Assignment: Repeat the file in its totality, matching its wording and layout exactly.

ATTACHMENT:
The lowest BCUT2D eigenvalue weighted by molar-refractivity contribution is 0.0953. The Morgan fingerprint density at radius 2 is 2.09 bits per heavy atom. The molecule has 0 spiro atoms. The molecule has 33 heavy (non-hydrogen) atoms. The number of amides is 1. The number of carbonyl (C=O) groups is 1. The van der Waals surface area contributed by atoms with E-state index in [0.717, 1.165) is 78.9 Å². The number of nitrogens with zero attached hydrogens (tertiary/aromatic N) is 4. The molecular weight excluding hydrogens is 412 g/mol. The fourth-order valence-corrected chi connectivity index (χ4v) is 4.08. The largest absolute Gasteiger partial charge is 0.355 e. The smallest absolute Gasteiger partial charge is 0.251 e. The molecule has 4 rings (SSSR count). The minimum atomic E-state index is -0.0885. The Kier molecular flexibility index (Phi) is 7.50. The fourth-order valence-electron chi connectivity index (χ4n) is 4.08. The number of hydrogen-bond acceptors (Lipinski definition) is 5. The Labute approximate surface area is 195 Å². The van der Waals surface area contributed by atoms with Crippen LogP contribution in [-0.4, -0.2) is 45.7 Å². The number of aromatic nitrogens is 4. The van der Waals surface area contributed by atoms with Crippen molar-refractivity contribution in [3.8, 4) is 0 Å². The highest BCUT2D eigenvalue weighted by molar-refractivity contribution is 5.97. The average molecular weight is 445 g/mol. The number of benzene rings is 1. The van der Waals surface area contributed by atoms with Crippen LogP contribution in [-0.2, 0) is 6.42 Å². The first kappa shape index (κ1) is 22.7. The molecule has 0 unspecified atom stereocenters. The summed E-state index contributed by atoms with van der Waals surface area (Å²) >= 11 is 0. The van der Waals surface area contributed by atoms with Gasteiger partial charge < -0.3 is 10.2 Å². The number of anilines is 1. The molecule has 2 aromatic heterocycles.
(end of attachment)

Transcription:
The lowest BCUT2D eigenvalue weighted by molar-refractivity contribution is 0.0953. The Morgan fingerprint density at radius 2 is 2.09 bits per heavy atom. The molecule has 0 spiro atoms. The molecule has 33 heavy (non-hydrogen) atoms. The number of amides is 1. The number of carbonyl (C=O) groups is 1. The van der Waals surface area contributed by atoms with E-state index in [0.717, 1.165) is 78.9 Å². The number of nitrogens with zero attached hydrogens (tertiary/aromatic N) is 4. The molecular weight excluding hydrogens is 412 g/mol. The fourth-order valence-corrected chi connectivity index (χ4v) is 4.08. The largest absolute Gasteiger partial charge is 0.355 e. The smallest absolute Gasteiger partial charge is 0.251 e. The molecule has 4 rings (SSSR count). The minimum atomic E-state index is -0.0885. The Kier molecular flexibility index (Phi) is 7.50. The fourth-order valence-electron chi connectivity index (χ4n) is 4.08. The number of hydrogen-bond acceptors (Lipinski definition) is 5. The Labute approximate surface area is 195 Å². The van der Waals surface area contributed by atoms with Crippen LogP contribution in [-0.4, -0.2) is 45.7 Å². The number of aromatic nitrogens is 4. The van der Waals surface area contributed by atoms with Crippen molar-refractivity contribution in [3.8, 4) is 0 Å². The highest BCUT2D eigenvalue weighted by molar-refractivity contribution is 5.97. The average molecular weight is 445 g/mol. The number of benzene rings is 1. The van der Waals surface area contributed by atoms with Crippen LogP contribution in [-0.2, 0) is 6.42 Å². The first kappa shape index (κ1) is 22.7. The molecule has 0 unspecified atom stereocenters. The summed E-state index contributed by atoms with van der Waals surface area (Å²) >= 11 is 0. The van der Waals surface area contributed by atoms with Gasteiger partial charge < -0.3 is 10.2 Å². The number of anilines is 1. The molecule has 2 aromatic heterocycles.